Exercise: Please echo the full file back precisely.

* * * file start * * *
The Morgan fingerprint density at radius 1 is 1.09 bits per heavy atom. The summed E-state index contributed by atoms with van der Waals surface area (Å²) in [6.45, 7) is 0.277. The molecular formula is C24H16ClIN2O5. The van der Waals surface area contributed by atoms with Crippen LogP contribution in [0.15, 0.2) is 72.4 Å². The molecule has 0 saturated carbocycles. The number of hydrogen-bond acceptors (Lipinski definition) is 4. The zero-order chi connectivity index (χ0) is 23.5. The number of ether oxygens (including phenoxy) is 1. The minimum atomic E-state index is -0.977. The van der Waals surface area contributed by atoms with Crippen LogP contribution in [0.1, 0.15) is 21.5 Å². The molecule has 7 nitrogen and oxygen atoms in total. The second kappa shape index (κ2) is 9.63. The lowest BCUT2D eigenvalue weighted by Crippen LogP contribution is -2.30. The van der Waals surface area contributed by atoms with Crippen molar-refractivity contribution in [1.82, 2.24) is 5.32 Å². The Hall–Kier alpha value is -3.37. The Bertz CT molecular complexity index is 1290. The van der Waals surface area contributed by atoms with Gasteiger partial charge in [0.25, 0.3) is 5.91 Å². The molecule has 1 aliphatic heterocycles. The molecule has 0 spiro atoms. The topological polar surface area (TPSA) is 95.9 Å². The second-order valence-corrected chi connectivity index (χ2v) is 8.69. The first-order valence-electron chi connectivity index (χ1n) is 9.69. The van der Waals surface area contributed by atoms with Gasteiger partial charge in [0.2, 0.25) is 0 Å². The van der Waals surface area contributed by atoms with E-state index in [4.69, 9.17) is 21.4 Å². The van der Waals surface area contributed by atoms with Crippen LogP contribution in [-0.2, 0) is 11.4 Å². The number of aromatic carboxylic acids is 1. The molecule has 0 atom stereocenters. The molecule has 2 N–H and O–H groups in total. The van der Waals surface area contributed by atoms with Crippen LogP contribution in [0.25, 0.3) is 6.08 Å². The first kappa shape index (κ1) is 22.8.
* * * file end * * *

The Morgan fingerprint density at radius 1 is 1.09 bits per heavy atom. The summed E-state index contributed by atoms with van der Waals surface area (Å²) in [6.45, 7) is 0.277. The molecular formula is C24H16ClIN2O5. The van der Waals surface area contributed by atoms with Crippen LogP contribution in [0.15, 0.2) is 72.4 Å². The molecule has 0 saturated carbocycles. The number of hydrogen-bond acceptors (Lipinski definition) is 4. The zero-order chi connectivity index (χ0) is 23.5. The number of ether oxygens (including phenoxy) is 1. The minimum atomic E-state index is -0.977. The van der Waals surface area contributed by atoms with Crippen LogP contribution in [0.1, 0.15) is 21.5 Å². The molecule has 7 nitrogen and oxygen atoms in total. The second kappa shape index (κ2) is 9.63. The lowest BCUT2D eigenvalue weighted by Crippen LogP contribution is -2.30. The van der Waals surface area contributed by atoms with Crippen molar-refractivity contribution in [1.82, 2.24) is 5.32 Å². The Hall–Kier alpha value is -3.37. The Bertz CT molecular complexity index is 1290. The van der Waals surface area contributed by atoms with Gasteiger partial charge in [0.25, 0.3) is 5.91 Å². The molecule has 1 aliphatic heterocycles. The molecule has 0 spiro atoms. The topological polar surface area (TPSA) is 95.9 Å². The second-order valence-corrected chi connectivity index (χ2v) is 8.69. The first-order valence-electron chi connectivity index (χ1n) is 9.69. The van der Waals surface area contributed by atoms with Gasteiger partial charge in [0.2, 0.25) is 0 Å². The van der Waals surface area contributed by atoms with E-state index in [4.69, 9.17) is 21.4 Å². The van der Waals surface area contributed by atoms with Crippen LogP contribution in [-0.2, 0) is 11.4 Å². The number of aromatic carboxylic acids is 1. The molecule has 0 atom stereocenters. The molecule has 2 N–H and O–H groups in total. The van der Waals surface area contributed by atoms with Crippen LogP contribution in [0.25, 0.3) is 6.08 Å². The first kappa shape index (κ1) is 22.8.